Budget Chinese monitor maker SEETEC have released some information about their new monitor out aimed at DSLR and mirrorless filmmakers working with shoe-string budgets, or ones who simply want to invest in some decent, but affordable gear. Not many of us can afford SmallHD monitors for example, so Asian manufacturers like Seetec and MustHD are a viable options for those starting out for example.
The new Seetec monitor has the rather futuristic ST-1D/S/O name and the last three letters in its name denote according to SEETEC – “advanced functions, HDMI and SDI inputs/output”.
The Seetec ST -1D monitor has a 1280×800 resolution on a 7-inch IPS panel, which in turn is a really nice combination between resolution and screen size. Here are some more features and highlights.
HDMI video output (Loop-through) –Most DSLRs only have one HDMI video output, so customers need to buy expensive and cumbersome HDMI splitters to connect more than one monitor to the camera. 1D includes an HDMI-output feature which allows you to duplicate the video content onto a second monitor – no annoying HDMI splitters required. The second monitor can be any size and picture quality will not be affected.
1280 x 800 High resolution The Seetec 1D monitor uses the latest LED-backlit display IPS panels that feature higher physical resolutions. This provides higher levels of detail and image accuracy.
800: 1 High contrast ratio
4 x Customizable Buttons Users can customize the 4 programmable function buttons (namely F1, F2, F3, F4) for shortcut operation according to different needs.
178 Degree wide viewing angles Seetec monitor with the widest viewing angle has arrived! With a stunning 178 degrees viewing angle both vertically and horizontally, you can get the same vivid picture from wherever you are standing.
Shot on the Sony RX10 II in UHD3840 x 2160 at 25p in PP7 Picture Profile: S-log2. Graded in Premiere Pro CC 2015 with OSIRIS KDX to Rec.709 LUT. Some shots required stabilisation due to micro jitters (all shot handheld, didn’t have a tripod with me hence why there is a slight “hazing” in some of the shots, didn’t turn out too bad I think, still experimenting with Warp Stabiliser).
The more I shoot with my Sony RX10 II, the more I love it. It’s a really nice all-rounder camera. It has a nice Zeiss 24-200 f2.8 lens with an actual aperture ring and the aperture is f2.8 throughout the range, which is something I wish my Canon XC10 had, but sadly it does not.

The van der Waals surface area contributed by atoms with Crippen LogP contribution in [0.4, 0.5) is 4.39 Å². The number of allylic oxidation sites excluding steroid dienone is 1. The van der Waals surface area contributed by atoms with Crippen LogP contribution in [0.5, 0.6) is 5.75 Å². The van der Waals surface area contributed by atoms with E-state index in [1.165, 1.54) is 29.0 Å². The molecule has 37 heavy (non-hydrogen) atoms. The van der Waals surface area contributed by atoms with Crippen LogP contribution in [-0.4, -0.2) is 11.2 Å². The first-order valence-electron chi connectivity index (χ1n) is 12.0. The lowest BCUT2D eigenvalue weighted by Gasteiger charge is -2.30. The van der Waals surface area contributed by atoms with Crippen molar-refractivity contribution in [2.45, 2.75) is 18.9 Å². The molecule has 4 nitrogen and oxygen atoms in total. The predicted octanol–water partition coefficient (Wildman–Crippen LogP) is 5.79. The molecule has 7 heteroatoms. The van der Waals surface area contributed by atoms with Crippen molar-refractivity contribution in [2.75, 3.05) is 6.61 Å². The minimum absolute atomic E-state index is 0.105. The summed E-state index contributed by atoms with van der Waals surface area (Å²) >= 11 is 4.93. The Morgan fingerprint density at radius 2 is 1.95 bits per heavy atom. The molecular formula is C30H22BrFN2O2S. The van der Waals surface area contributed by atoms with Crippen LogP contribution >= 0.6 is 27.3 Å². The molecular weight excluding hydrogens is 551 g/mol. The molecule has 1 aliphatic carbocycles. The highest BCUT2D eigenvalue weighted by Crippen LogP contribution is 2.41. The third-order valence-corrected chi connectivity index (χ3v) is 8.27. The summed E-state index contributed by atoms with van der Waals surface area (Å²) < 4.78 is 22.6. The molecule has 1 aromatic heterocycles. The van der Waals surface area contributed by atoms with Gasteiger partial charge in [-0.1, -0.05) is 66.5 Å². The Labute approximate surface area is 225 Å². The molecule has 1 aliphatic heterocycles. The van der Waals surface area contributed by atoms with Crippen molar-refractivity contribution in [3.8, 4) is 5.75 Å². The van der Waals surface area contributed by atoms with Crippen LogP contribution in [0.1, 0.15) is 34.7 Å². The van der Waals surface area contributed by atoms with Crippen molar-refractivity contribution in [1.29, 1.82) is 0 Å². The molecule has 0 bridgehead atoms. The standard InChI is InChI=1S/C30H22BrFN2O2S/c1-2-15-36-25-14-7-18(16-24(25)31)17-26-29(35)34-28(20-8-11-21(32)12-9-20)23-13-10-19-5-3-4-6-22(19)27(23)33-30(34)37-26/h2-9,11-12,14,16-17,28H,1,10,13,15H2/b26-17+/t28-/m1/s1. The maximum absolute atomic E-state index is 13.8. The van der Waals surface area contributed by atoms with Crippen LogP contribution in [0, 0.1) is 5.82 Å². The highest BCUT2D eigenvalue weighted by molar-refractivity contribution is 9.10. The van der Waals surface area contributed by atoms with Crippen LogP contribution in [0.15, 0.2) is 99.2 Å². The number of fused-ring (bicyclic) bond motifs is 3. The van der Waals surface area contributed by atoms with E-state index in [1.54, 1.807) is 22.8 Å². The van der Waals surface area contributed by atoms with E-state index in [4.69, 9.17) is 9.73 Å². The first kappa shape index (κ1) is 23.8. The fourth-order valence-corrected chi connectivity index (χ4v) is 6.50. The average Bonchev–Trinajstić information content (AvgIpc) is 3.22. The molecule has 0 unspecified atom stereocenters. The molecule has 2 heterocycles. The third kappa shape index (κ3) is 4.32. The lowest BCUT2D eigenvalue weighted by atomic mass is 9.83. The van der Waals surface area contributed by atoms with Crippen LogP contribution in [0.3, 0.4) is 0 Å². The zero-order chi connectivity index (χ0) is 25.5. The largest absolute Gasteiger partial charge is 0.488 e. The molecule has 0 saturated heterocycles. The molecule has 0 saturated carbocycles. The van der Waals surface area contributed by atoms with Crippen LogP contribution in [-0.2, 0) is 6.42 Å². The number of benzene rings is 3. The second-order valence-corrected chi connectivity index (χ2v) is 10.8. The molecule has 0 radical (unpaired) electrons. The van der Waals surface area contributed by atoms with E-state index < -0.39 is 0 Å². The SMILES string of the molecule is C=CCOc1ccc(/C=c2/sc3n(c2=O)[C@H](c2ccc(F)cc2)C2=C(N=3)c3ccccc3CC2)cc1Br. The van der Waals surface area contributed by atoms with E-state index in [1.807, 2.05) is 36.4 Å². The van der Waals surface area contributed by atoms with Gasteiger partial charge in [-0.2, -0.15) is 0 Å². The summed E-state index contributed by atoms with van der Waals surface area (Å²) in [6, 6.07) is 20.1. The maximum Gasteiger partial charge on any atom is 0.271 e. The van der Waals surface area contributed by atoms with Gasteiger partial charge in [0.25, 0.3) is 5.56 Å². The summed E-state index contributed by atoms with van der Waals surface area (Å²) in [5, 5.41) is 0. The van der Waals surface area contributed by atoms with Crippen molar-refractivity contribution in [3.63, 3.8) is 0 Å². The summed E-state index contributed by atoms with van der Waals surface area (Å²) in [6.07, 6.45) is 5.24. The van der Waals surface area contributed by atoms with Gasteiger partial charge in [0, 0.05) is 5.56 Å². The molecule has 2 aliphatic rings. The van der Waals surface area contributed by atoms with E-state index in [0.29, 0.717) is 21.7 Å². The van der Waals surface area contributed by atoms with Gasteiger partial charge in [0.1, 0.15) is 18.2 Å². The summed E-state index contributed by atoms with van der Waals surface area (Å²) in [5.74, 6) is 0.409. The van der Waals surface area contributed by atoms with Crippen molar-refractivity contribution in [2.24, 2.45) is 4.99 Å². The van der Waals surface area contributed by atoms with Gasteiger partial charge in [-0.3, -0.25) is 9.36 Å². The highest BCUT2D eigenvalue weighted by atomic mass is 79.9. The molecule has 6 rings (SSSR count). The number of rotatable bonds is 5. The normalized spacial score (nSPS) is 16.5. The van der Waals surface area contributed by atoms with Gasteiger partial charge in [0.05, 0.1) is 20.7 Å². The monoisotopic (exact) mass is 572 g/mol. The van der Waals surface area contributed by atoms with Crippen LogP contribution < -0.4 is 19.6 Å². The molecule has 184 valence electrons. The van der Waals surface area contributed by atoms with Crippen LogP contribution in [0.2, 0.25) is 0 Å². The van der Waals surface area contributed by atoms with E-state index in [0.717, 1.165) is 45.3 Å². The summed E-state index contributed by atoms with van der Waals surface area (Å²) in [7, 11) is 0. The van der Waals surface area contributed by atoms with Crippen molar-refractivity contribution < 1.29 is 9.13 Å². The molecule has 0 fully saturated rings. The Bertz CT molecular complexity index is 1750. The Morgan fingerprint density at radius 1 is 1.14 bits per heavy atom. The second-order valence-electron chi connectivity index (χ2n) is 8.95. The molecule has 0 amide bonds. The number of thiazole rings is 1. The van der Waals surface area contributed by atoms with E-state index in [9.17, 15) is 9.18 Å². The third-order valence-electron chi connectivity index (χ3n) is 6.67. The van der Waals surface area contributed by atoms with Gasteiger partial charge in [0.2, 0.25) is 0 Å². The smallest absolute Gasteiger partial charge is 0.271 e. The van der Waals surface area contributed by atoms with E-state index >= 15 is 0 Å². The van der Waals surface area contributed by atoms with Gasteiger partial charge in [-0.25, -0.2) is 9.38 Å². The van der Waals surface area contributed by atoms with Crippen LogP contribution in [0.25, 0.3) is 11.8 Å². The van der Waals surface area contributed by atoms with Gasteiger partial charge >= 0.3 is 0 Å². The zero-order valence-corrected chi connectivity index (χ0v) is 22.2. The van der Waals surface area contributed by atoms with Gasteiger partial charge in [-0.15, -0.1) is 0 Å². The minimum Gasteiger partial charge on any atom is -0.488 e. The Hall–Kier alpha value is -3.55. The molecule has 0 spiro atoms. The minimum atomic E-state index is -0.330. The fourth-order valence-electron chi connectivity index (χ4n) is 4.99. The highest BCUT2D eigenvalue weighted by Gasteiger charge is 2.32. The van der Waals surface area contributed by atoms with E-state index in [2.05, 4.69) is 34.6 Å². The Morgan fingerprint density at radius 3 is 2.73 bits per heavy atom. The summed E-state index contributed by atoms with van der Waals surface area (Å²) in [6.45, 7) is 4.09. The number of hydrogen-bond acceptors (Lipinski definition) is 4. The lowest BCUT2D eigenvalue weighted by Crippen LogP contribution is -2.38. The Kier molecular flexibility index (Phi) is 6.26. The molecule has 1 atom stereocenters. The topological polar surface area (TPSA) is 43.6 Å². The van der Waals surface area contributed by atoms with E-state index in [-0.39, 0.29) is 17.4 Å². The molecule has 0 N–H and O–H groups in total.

Anyways, all of the above was shot in 4K and in S-Log2. The grade was really quick in Premiere Pro CC2015 where I was experimenting with a few different LUTs. The basic de-log LUT is a simple S-log2 to Rec.7o9 LUT (1 or 2 stops over) by Alister Chapman, which can download from his website here. These LUTs were designed for the A7s, but as the RX10 II shares the same Slog2, it works on it as well.
The export was in 1080p, not in UHD as frankly I wanted to save time, and even a 2 and a half minute 4K export can take over an hour and a half on my ageing Macbook Pro 2011. The detail holds up nicely, but I am sure there will be those who’d see some shots as soft. I am not a fan of uber-sharp images (a major reason, why I sold my Panasonic GH4 and got the RX10 II, well that and the lack of V-Log, in the pre-V Log days…) and prefer the slightly softer and more organic feel of the RX10 II. It does have the right amount of sharpness in 4K, too bad you can’t really see it when it goes down to 1080p and uploaded to YouTube or Vimeo.
I didn’t use post-sharpening or de-noise plugins. ISO’s were 800, 1250 and some shots at 1600. I had to stabilise a few shots here and there – and you will notice a slight “hazing” in some shots – especially the opening few shots. But to me it’s no big deal as I didn’t have a tripod with me that day, and must say the optical stabilisation works really well, as I tend to shoot on longer focal lengths more often than not, and the longer you shoot at the harder it is to get steady shots.